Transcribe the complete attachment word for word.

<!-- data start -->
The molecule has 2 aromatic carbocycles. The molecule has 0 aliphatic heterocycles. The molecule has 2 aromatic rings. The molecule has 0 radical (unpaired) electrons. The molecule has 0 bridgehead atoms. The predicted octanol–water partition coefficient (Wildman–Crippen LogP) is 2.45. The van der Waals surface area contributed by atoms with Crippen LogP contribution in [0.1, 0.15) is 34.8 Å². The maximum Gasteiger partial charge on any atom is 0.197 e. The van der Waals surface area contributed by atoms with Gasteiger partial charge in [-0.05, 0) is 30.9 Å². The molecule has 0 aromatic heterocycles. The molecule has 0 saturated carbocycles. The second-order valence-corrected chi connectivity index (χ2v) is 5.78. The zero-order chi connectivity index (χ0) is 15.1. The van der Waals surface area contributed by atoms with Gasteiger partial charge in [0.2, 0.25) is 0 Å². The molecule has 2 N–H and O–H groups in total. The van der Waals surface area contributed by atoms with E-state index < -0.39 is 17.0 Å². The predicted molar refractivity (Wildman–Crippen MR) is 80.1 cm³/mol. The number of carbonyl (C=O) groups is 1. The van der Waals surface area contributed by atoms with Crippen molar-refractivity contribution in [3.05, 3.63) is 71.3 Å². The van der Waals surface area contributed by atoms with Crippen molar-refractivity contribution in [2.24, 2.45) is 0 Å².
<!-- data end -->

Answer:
The molecule has 2 aromatic carbocycles. The molecule has 0 aliphatic heterocycles. The molecule has 2 aromatic rings. The molecule has 0 radical (unpaired) electrons. The molecule has 0 bridgehead atoms. The predicted octanol–water partition coefficient (Wildman–Crippen LogP) is 2.45. The van der Waals surface area contributed by atoms with Crippen LogP contribution in [0.1, 0.15) is 34.8 Å². The maximum Gasteiger partial charge on any atom is 0.197 e. The van der Waals surface area contributed by atoms with Gasteiger partial charge in [-0.05, 0) is 30.9 Å². The molecule has 0 aromatic heterocycles. The molecule has 0 saturated carbocycles. The second-order valence-corrected chi connectivity index (χ2v) is 5.78. The zero-order chi connectivity index (χ0) is 15.1. The van der Waals surface area contributed by atoms with Gasteiger partial charge in [0.2, 0.25) is 0 Å². The molecule has 2 N–H and O–H groups in total. The van der Waals surface area contributed by atoms with E-state index < -0.39 is 17.0 Å². The predicted molar refractivity (Wildman–Crippen MR) is 80.1 cm³/mol. The number of carbonyl (C=O) groups is 1. The van der Waals surface area contributed by atoms with Crippen molar-refractivity contribution in [3.05, 3.63) is 71.3 Å². The van der Waals surface area contributed by atoms with Crippen molar-refractivity contribution in [2.24, 2.45) is 0 Å².